Reduced returns and longevity risk are making it challenging for employers to offer defined benefit pensions. Nevertheless, in some countries with large defined benefit pension plan sectors, sponsors are transferring these obligations and their associated investment and longevity risks, to life (re)insurers via buy-outs, buy-ins, and longevity swaps (Figure 1).
Little Institutional Investor Interest in Longevity Risk Transfer Markets
Thus far, (re)insurers have been hanging on to most of these risks themselves. This is in sharp contrast to catastrophe (CAT) risks, which (re)insurers are increasingly transferring to capital markets (Figure 2). Such transfers have taken the form of CAT bonds and collateralized reinsurance products. Meanwhile, there has been no longevity bond issuance, and there have been only a few, albeit large, longevity swap transactions.
The largest longevity risk transfer markets in operation today are in the United Kingdom and the United States (Figure 1). In both cases, growth has been driven by the introduction of stricter pension disclosure standards, along with stricter regulations mandating risk-based guarantee schemes (2004 U.K. Pensions Act and 2006 U.S. Pension Protection Act).
Most pension longevity risk transfer today is achieved with buy-outs and buy-ins. Buy-outs transfer all the pension fund’s liabilities in return for an up-front premium, which in some cases is paid from an “in-kind” transfer of the pension fund’s assets (Daniel, 2016). In a buy-in, the sponsor retains the pension assets and liabilities, but it then receives periodic payments from an insurer in return for an up-front premium, to cover promises made to pension participants.
Longevity swaps transfer only longevity risk, and the premiums are spread over the life of the contract based on the difference between actual and expected benefit payments. This vehicle is typically combined with a liability-driven investing asset allocation approach, one which matches the expected cash flow profile to that of the pension benefit payments (plus an inflation swap if the plan offers indexed benefits; Citi, 2016).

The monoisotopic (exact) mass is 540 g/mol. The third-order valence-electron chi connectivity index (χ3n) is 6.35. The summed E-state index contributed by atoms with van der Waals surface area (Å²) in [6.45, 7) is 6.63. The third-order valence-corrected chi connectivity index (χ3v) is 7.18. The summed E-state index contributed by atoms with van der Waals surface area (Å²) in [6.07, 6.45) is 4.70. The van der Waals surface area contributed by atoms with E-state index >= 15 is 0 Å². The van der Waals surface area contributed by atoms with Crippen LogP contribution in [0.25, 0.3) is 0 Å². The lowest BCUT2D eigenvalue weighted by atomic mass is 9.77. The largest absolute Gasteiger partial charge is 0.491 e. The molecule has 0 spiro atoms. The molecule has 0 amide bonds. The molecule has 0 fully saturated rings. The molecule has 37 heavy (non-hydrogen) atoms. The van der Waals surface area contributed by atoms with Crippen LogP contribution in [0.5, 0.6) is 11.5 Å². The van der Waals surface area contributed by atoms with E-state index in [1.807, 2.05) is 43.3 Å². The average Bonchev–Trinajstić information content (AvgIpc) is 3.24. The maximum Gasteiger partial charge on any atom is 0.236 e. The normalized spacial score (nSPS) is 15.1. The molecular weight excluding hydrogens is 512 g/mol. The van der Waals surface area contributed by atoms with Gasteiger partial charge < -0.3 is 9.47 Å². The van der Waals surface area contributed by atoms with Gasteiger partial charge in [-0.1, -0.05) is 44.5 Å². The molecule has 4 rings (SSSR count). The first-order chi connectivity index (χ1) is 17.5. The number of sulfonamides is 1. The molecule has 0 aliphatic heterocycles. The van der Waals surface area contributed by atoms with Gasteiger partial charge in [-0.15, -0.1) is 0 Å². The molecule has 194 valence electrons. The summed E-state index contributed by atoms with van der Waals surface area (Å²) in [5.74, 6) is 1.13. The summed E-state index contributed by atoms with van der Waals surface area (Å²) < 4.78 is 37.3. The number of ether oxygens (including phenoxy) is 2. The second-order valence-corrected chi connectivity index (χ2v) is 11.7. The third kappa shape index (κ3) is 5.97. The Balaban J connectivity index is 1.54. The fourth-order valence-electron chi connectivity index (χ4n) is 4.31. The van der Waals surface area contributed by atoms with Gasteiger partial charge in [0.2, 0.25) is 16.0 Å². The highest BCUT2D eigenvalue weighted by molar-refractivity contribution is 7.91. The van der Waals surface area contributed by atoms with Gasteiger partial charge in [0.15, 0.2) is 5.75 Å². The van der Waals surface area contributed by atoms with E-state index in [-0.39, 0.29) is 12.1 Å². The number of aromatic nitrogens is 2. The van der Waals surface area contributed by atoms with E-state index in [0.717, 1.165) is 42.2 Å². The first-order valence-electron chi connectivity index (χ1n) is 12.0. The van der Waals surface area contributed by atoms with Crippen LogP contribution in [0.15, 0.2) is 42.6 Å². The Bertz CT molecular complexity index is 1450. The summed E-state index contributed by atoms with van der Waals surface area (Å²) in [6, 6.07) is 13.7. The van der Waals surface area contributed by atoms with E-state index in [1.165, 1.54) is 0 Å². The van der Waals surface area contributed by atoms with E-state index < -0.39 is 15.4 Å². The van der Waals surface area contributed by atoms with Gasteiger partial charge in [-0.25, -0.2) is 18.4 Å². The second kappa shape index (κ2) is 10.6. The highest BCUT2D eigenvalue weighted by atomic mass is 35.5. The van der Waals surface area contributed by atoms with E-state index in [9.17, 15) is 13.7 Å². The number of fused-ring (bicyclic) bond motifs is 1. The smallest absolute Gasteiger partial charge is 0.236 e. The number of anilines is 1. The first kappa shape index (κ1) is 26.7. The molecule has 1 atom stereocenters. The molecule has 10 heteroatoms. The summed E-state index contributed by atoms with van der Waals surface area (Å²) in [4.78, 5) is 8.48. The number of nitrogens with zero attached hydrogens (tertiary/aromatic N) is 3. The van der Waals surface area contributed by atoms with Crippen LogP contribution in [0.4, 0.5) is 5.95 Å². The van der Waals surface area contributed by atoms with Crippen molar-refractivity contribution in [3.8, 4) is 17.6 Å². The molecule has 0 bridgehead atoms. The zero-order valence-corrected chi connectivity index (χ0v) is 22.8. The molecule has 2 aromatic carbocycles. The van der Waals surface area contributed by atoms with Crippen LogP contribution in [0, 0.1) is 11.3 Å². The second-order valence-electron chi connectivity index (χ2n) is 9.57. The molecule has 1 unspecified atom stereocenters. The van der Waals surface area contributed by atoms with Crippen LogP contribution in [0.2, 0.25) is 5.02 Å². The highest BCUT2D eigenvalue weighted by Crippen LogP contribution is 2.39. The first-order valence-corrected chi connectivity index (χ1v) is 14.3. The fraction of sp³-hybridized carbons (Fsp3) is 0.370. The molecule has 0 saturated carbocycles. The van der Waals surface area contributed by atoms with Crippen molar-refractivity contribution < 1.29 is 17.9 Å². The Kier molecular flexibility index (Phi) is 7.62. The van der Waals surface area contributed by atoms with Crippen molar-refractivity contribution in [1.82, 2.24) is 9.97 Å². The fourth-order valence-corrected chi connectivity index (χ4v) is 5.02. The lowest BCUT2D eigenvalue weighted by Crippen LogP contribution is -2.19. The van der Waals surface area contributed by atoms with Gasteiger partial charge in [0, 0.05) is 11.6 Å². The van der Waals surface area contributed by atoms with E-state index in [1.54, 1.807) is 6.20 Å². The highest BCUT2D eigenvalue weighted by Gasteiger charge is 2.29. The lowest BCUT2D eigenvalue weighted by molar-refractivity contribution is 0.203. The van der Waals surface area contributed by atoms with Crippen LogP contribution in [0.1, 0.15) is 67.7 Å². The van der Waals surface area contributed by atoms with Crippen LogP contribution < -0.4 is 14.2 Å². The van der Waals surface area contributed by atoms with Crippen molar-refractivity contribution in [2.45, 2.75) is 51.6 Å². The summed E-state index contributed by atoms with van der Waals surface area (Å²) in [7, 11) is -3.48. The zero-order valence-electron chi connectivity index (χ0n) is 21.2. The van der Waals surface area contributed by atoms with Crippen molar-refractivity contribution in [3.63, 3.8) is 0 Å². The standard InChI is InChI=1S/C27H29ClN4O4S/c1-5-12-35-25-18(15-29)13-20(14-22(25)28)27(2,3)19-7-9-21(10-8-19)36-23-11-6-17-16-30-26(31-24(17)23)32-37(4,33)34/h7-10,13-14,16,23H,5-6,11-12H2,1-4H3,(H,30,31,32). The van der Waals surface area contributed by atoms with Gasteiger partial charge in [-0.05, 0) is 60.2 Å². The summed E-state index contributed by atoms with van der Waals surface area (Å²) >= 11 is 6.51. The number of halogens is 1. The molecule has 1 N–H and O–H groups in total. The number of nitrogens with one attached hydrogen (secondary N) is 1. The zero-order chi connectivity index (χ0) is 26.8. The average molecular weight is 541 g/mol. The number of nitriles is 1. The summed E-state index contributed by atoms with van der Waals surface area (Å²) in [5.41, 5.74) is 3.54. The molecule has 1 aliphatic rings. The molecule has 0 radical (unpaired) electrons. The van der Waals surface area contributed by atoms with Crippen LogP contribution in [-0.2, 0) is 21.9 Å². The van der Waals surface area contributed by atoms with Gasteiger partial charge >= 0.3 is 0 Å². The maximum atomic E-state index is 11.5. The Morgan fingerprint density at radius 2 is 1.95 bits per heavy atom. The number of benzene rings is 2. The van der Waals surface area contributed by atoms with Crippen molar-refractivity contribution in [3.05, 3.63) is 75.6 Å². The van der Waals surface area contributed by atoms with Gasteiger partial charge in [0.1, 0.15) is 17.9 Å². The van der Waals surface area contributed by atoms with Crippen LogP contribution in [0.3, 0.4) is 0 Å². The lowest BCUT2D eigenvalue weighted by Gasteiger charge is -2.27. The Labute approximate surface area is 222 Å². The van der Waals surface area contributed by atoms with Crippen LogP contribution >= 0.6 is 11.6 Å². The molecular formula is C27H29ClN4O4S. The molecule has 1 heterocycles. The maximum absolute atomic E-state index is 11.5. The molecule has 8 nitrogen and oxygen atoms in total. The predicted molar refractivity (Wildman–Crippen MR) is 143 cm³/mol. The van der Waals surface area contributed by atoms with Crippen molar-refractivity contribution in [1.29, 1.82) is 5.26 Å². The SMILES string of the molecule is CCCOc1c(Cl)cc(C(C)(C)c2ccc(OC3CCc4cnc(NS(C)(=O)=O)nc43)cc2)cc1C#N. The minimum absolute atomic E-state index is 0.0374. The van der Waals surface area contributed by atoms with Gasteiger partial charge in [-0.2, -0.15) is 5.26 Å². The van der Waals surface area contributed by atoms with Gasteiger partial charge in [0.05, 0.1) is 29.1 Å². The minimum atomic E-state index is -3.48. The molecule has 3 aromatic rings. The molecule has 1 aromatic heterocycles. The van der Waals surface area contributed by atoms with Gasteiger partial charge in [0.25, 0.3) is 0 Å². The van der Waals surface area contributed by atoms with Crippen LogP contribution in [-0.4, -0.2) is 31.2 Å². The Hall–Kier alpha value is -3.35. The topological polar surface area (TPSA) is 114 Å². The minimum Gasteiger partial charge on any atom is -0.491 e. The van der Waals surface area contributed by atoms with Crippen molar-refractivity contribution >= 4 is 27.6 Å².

Longevity risk might seem to be an attractive asset class for institutional investors, as it is likely to be largely uncorrelated with other risk factors in their portfolios. In 2012 and 2013, Dutch insurer Aegon successfully executed two such swaps totaling €13.4 billion targeted at institutional investors (Whittaker 2012; Osborn 2013). Nevertheless, there have apparently been no similar transactions since then.
What Can Longevity Risk Transfer Markets Learn from Catastrophe Risk Transfer Markets?
(Re)insurers are using CAT risk transfer markets to finance and diversify their coverage of low-probability high-severity event risk. They are attractive to (re)insurers because most market-based CAT risk transactions are fully collateralized against peak exposures, so if there is such an event, they pay out more quickly than reinsurance. They are attractive to institutional investors, most of whom invest via specialist funds because of the attractive yields.